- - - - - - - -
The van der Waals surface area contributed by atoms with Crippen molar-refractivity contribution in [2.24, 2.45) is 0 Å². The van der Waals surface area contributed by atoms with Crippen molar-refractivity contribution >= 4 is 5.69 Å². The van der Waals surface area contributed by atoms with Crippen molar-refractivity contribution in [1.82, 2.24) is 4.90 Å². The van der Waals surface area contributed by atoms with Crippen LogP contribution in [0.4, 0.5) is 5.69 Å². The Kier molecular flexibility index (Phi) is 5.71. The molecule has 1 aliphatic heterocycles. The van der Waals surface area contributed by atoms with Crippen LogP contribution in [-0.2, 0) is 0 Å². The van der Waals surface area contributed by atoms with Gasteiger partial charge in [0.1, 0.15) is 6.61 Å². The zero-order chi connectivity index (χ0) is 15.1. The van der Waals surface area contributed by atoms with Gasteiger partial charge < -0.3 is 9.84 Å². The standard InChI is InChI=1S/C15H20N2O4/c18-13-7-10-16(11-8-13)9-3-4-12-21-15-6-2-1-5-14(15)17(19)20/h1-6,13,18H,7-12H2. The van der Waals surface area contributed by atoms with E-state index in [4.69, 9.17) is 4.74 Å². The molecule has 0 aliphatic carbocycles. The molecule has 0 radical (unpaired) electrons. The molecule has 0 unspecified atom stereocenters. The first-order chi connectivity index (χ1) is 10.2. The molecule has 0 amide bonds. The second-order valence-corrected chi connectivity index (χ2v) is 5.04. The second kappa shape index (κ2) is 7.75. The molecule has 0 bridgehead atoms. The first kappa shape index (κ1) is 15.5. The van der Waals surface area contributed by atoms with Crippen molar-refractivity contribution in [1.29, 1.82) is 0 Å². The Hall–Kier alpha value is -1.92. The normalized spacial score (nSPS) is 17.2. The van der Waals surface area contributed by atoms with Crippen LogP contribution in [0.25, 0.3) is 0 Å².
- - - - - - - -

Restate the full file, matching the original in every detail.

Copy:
The van der Waals surface area contributed by atoms with Crippen molar-refractivity contribution in [2.24, 2.45) is 0 Å². The van der Waals surface area contributed by atoms with Crippen molar-refractivity contribution >= 4 is 5.69 Å². The van der Waals surface area contributed by atoms with Crippen molar-refractivity contribution in [1.82, 2.24) is 4.90 Å². The van der Waals surface area contributed by atoms with Crippen LogP contribution in [0.4, 0.5) is 5.69 Å². The Kier molecular flexibility index (Phi) is 5.71. The molecule has 1 aliphatic heterocycles. The van der Waals surface area contributed by atoms with Crippen LogP contribution in [-0.2, 0) is 0 Å². The van der Waals surface area contributed by atoms with Gasteiger partial charge in [0.1, 0.15) is 6.61 Å². The zero-order chi connectivity index (χ0) is 15.1. The van der Waals surface area contributed by atoms with Gasteiger partial charge < -0.3 is 9.84 Å². The standard InChI is InChI=1S/C15H20N2O4/c18-13-7-10-16(11-8-13)9-3-4-12-21-15-6-2-1-5-14(15)17(19)20/h1-6,13,18H,7-12H2. The van der Waals surface area contributed by atoms with E-state index in [4.69, 9.17) is 4.74 Å². The molecule has 0 aliphatic carbocycles. The molecule has 0 radical (unpaired) electrons. The molecule has 0 unspecified atom stereocenters. The first-order chi connectivity index (χ1) is 10.2. The molecule has 0 amide bonds. The second-order valence-corrected chi connectivity index (χ2v) is 5.04. The second kappa shape index (κ2) is 7.75. The molecule has 0 bridgehead atoms. The first kappa shape index (κ1) is 15.5. The van der Waals surface area contributed by atoms with Crippen molar-refractivity contribution in [1.29, 1.82) is 0 Å². The Hall–Kier alpha value is -1.92. The normalized spacial score (nSPS) is 17.2. The van der Waals surface area contributed by atoms with Crippen LogP contribution in [0.25, 0.3) is 0 Å².